Authors: Castor ML, Smyser MS, Maile M. Tauali, MPH, Alice N. Park, MPH, Shelley A. Lawson, MPA, Ralph Forquera, M.P.H.
Publication Year: 2006
Last Updated: 2015-12-28 12:50:59
Journal: American Journal of Public Health
Keywords: Birth Outcomes, Pregnancy, Native Americans, Socioeconomic Factors, Mortality, Urban Health, Urban Indian Health Organizations, Research and Practice,
Our primary goal was to assess the health status of the urban AIAN population served by UIHOs. As mentioned, this information is critical if these organizations are to demonstrate the effectiveness and impact of their services.
Objectives: Despite their increasing numbers, little is known about the health of American Indians/Alaska Natives living in urban areas. We examined the health status of American Indian/Alaska Native populations served by 34 federally funded urban Indian health organizations.
Methods: We analyzed US census data and vital statistics data for the period 1990 to 2000.
Results: Disparities were revealed in socioeconomic, maternal and child health, and mortality indicators between American Indians/Alaska Natives and the general populations in urban Indian health organization service areas and nation wide. American Indian/Alaska Natives were approximately twice as likely as these general populations to be poor, to be unemployed, and not to have a college degree. Similiar differences were observed in births among mothers who received late or no prenatal care or consumed alcohol and in mortality attributed to sudden infant death syndrome, chronic liver disease, and alcohol consumption.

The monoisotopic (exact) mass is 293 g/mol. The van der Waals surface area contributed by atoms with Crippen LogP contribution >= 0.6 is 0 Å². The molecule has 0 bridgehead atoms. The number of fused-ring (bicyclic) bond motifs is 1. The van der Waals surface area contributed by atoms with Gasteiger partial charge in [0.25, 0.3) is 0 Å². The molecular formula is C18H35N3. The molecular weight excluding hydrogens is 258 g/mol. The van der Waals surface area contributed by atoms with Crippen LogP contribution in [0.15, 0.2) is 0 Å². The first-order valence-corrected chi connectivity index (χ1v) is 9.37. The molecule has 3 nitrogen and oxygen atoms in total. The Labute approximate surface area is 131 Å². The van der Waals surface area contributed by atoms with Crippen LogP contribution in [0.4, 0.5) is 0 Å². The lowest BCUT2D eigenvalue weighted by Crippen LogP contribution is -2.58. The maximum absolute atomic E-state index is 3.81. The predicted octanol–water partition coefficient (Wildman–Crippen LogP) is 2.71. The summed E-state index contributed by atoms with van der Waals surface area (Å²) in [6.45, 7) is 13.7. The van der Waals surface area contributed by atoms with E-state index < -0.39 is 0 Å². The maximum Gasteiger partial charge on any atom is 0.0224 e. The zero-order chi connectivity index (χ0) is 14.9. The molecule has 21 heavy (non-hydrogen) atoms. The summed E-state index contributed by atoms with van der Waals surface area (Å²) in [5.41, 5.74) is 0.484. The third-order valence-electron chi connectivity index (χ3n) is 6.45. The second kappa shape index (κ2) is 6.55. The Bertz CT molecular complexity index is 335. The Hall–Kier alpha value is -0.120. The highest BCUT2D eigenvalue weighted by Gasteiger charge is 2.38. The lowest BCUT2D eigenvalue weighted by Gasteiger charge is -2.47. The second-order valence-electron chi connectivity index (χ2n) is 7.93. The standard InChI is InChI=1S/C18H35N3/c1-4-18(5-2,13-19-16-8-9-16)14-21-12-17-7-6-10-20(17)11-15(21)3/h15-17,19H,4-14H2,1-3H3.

Conclusions: We found health disparities between American Indians/Alaska Natives and the general populations living in selected urban areas and nationwide. Such disparities can be addressed through improvements in health care access, high quality data collection, and policy initiatives designed to provide sufficient resources and a more unified vision of the health or urban American Indians/Alaska Natives.
Source: Link to Original Article.